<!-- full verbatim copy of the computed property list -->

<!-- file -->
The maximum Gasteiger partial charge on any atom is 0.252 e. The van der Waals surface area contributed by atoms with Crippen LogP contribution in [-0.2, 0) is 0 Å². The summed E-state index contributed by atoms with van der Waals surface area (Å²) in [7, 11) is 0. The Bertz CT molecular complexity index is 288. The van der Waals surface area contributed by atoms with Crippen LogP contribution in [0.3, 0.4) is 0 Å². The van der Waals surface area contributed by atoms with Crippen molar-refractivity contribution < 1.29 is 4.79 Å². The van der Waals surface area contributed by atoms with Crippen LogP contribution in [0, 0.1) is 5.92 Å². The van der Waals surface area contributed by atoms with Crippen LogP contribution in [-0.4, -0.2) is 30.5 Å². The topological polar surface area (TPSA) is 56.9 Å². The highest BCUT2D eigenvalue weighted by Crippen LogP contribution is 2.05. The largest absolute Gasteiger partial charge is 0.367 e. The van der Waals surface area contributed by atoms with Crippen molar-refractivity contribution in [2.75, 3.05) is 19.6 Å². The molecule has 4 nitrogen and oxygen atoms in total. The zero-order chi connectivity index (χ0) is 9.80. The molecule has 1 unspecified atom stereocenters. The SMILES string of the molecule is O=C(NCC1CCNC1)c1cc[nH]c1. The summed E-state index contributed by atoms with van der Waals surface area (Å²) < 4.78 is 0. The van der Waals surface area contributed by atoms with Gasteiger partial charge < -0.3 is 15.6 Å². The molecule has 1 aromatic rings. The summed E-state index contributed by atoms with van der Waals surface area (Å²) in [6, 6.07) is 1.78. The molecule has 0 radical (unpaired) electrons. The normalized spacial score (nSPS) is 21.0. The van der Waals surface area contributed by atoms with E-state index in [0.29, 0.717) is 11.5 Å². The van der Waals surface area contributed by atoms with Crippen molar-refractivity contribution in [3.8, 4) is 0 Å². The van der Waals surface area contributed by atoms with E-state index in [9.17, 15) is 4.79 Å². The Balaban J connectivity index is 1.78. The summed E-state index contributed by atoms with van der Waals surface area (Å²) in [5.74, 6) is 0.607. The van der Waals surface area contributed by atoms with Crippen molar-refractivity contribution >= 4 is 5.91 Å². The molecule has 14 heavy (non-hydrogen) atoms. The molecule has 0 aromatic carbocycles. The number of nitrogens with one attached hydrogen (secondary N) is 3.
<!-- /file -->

The maximum Gasteiger partial charge on any atom is 0.252 e. The van der Waals surface area contributed by atoms with Crippen LogP contribution in [-0.2, 0) is 0 Å². The summed E-state index contributed by atoms with van der Waals surface area (Å²) in [7, 11) is 0. The Bertz CT molecular complexity index is 288. The van der Waals surface area contributed by atoms with Crippen LogP contribution in [0.3, 0.4) is 0 Å². The van der Waals surface area contributed by atoms with Crippen molar-refractivity contribution < 1.29 is 4.79 Å². The van der Waals surface area contributed by atoms with Crippen LogP contribution in [0, 0.1) is 5.92 Å². The van der Waals surface area contributed by atoms with Crippen LogP contribution in [-0.4, -0.2) is 30.5 Å². The topological polar surface area (TPSA) is 56.9 Å². The highest BCUT2D eigenvalue weighted by Crippen LogP contribution is 2.05. The largest absolute Gasteiger partial charge is 0.367 e. The van der Waals surface area contributed by atoms with Crippen molar-refractivity contribution in [2.75, 3.05) is 19.6 Å². The molecule has 4 nitrogen and oxygen atoms in total. The zero-order chi connectivity index (χ0) is 9.80. The molecule has 1 unspecified atom stereocenters. The SMILES string of the molecule is O=C(NCC1CCNC1)c1cc[nH]c1. The summed E-state index contributed by atoms with van der Waals surface area (Å²) < 4.78 is 0. The van der Waals surface area contributed by atoms with Gasteiger partial charge < -0.3 is 15.6 Å². The molecule has 1 aromatic rings. The summed E-state index contributed by atoms with van der Waals surface area (Å²) in [6, 6.07) is 1.78. The molecule has 0 radical (unpaired) electrons. The normalized spacial score (nSPS) is 21.0. The van der Waals surface area contributed by atoms with E-state index in [0.29, 0.717) is 11.5 Å². The van der Waals surface area contributed by atoms with Crippen molar-refractivity contribution in [3.8, 4) is 0 Å². The van der Waals surface area contributed by atoms with E-state index in [9.17, 15) is 4.79 Å². The Balaban J connectivity index is 1.78. The summed E-state index contributed by atoms with van der Waals surface area (Å²) in [5.74, 6) is 0.607. The van der Waals surface area contributed by atoms with Crippen molar-refractivity contribution >= 4 is 5.91 Å². The molecule has 14 heavy (non-hydrogen) atoms. The molecule has 0 aromatic carbocycles. The number of nitrogens with one attached hydrogen (secondary N) is 3.